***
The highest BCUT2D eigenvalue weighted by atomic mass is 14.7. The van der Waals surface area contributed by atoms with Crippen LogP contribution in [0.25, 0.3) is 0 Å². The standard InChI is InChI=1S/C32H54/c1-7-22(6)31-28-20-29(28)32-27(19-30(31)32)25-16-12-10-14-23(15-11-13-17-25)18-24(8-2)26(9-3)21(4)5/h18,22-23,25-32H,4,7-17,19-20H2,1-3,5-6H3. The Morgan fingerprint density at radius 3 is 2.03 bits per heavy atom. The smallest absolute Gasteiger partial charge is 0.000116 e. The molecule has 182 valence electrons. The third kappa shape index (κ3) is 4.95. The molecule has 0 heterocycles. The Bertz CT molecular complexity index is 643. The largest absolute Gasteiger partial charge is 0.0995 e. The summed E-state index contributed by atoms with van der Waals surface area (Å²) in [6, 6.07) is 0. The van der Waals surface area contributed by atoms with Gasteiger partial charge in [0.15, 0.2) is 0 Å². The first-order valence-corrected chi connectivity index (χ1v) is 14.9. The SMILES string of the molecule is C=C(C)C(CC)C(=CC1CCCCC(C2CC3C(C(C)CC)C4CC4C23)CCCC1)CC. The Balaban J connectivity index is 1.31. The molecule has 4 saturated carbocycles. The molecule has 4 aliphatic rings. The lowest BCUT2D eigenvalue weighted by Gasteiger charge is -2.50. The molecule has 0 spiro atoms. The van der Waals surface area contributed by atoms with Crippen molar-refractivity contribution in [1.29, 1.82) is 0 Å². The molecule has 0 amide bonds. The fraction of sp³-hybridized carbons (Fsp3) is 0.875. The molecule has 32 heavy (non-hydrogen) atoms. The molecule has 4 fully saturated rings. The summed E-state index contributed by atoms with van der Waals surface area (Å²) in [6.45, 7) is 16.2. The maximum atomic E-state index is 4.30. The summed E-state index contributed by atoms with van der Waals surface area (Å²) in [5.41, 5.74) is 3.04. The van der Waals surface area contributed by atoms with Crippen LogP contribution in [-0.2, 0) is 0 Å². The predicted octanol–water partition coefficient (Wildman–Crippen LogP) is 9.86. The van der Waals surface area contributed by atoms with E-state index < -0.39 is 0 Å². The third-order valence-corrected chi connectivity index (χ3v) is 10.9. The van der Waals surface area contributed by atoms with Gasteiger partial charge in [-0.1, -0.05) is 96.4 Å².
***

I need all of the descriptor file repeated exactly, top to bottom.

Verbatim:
The highest BCUT2D eigenvalue weighted by atomic mass is 14.7. The van der Waals surface area contributed by atoms with Crippen LogP contribution in [0.25, 0.3) is 0 Å². The standard InChI is InChI=1S/C32H54/c1-7-22(6)31-28-20-29(28)32-27(19-30(31)32)25-16-12-10-14-23(15-11-13-17-25)18-24(8-2)26(9-3)21(4)5/h18,22-23,25-32H,4,7-17,19-20H2,1-3,5-6H3. The Morgan fingerprint density at radius 3 is 2.03 bits per heavy atom. The smallest absolute Gasteiger partial charge is 0.000116 e. The molecule has 182 valence electrons. The third kappa shape index (κ3) is 4.95. The molecule has 0 heterocycles. The Bertz CT molecular complexity index is 643. The largest absolute Gasteiger partial charge is 0.0995 e. The summed E-state index contributed by atoms with van der Waals surface area (Å²) in [6, 6.07) is 0. The van der Waals surface area contributed by atoms with Gasteiger partial charge in [0.15, 0.2) is 0 Å². The first-order valence-corrected chi connectivity index (χ1v) is 14.9. The SMILES string of the molecule is C=C(C)C(CC)C(=CC1CCCCC(C2CC3C(C(C)CC)C4CC4C23)CCCC1)CC. The Balaban J connectivity index is 1.31. The molecule has 4 saturated carbocycles. The molecule has 4 aliphatic rings. The lowest BCUT2D eigenvalue weighted by Gasteiger charge is -2.50. The molecule has 0 spiro atoms. The van der Waals surface area contributed by atoms with Crippen molar-refractivity contribution in [1.29, 1.82) is 0 Å². The molecule has 0 amide bonds. The fraction of sp³-hybridized carbons (Fsp3) is 0.875. The molecule has 32 heavy (non-hydrogen) atoms. The molecule has 4 fully saturated rings. The summed E-state index contributed by atoms with van der Waals surface area (Å²) in [6.45, 7) is 16.2. The maximum atomic E-state index is 4.30. The summed E-state index contributed by atoms with van der Waals surface area (Å²) in [5.41, 5.74) is 3.04. The van der Waals surface area contributed by atoms with Crippen LogP contribution in [-0.2, 0) is 0 Å². The predicted octanol–water partition coefficient (Wildman–Crippen LogP) is 9.86. The van der Waals surface area contributed by atoms with E-state index < -0.39 is 0 Å². The third-order valence-corrected chi connectivity index (χ3v) is 10.9. The van der Waals surface area contributed by atoms with Gasteiger partial charge in [-0.1, -0.05) is 96.4 Å².